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Building Wealth: How to Make Money Work for You

Successful personal finance management stretches beyond repaying debt.

Justin Cupler

Contributing Writer at Tally

September 30, 2021

Good personal finance habits don't begin and end with debt repayment. Yes, debt repayment is a huge financial goal, but it's far from the only one.

After paying off your debt, it's a great time to build wealth and make your money work for you. Whether it's through savvy investments, steady interest earnings or strategic credit card use, there are many ways you can use your money to earn more money.

Below we'll cover how to make money work for you, so you can further extend your personal finance success.  

How to make money work for you

Once you've become debt-free, it's time to make your money work for you for a change. Let's dive into some key ways to put those dollar bills to work. 

Build an emergency fund that pays you

Building a three- to six-month emergency fund is a critical step in financial independence and a great initial goal after paying off your debt. When you're looking to make your money work for you, it's more than just saving — it's earning interest, too. 

Instead of socking that emergency fund in a lockbox or a low-interest-rate checking account, consider placing it in a high-yield savings account. According to Bankrate, these high-interest bank accounts pay upward of 0.6%, as of September 2021. Sure, that might not seem like much, but it's still better than putting it in a non-interest-bearing checking account.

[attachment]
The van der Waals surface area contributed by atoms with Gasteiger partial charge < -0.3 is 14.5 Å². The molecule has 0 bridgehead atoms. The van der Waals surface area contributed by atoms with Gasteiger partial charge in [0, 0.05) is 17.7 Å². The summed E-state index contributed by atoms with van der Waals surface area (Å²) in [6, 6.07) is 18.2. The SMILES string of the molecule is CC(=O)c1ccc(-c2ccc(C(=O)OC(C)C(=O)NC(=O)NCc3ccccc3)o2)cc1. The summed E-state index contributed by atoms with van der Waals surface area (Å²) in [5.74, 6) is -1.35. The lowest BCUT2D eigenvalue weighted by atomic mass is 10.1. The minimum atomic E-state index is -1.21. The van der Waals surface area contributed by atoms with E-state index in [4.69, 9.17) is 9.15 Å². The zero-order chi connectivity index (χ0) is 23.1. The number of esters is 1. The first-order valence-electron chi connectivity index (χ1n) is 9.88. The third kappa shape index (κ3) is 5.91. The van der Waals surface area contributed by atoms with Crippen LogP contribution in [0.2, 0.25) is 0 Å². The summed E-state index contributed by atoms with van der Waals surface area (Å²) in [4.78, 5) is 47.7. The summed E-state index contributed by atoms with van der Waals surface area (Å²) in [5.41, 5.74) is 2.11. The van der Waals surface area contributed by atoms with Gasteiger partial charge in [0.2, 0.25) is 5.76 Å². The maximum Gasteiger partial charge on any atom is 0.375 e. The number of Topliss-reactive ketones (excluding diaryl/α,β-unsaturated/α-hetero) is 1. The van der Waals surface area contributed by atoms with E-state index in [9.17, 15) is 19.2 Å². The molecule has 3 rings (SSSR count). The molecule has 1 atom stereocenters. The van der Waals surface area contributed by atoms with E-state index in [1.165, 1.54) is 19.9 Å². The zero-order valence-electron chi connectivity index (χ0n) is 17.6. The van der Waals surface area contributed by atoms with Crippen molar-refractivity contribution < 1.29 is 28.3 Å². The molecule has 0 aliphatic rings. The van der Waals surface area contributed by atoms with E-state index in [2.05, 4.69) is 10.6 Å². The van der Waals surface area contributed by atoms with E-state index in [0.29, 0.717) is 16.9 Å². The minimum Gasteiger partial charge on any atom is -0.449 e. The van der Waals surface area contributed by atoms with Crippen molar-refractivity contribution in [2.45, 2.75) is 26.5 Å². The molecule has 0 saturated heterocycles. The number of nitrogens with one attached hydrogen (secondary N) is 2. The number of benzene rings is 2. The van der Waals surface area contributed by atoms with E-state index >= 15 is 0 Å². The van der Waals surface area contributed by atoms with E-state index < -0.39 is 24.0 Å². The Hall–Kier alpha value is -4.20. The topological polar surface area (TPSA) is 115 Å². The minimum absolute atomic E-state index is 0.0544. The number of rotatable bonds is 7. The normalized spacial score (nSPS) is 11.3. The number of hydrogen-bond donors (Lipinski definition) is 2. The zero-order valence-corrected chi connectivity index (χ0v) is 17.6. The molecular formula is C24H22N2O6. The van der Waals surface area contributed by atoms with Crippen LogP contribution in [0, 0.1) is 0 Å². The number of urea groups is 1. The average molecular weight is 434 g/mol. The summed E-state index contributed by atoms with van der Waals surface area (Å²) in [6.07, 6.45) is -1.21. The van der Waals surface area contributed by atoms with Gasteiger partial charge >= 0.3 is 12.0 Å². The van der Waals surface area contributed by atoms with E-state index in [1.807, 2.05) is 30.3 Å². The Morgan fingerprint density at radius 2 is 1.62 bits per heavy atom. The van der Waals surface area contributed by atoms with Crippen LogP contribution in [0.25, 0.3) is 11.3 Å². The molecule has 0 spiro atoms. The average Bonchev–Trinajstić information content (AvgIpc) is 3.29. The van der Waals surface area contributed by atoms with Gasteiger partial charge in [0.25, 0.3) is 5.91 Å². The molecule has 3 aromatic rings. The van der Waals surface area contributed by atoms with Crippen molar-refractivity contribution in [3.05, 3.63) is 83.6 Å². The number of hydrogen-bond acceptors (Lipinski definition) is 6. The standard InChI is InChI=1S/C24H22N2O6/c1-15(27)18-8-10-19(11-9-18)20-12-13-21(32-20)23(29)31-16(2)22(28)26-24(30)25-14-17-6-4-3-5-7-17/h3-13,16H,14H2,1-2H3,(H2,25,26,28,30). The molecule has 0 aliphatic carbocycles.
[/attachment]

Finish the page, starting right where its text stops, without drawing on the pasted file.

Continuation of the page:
In some cases, you can get higher interest rates for satisfying certain requirements, such as making a specific number of deposits per month or signing up for one of the bank's other products. 

If you saved $20,000 and deposited it in a 0.6% annual percentage yield (APY) savings account, it would earn $120 in interest in its first year if you left it untouched. What's more, that $120 becomes part of your balance the following year, so the bank bases the next year's interest on $20,120, giving you $120.72 in interest the second year. 

That's the power of compound interest at work.

Maximize your retirement savings

Retirement is the ultimate example of your money working for you, which is why many financial advisors recommend saving at least 15% of your take-home pay and putting it towards retirement. You can kick off your retirement savings by making wise investments into various retirement accounts. 

Start with the complimentary money

Saving for retirement is a marathon, as it takes many years before you realize you're actually on the right path to having enough money to retire. You can see more immediate returns by focusing on complimentary money, such as the employer matching your job offers for contributing to a 401(k) account.

Many jobs will match a small percentage of your salary that you contribute to your 401(k). For example, your company may match 100% of your contributions up to 6% of your salary. So, if you earned $100,000 per year and contributed 6% of your salary, $6,000 per year, the company would also contribute $6,000 per year.  

This match is like getting a 100% return on your investment immediately. Keep in mind, though, you’ll lose this employer match if you leave the company before you're fully vested.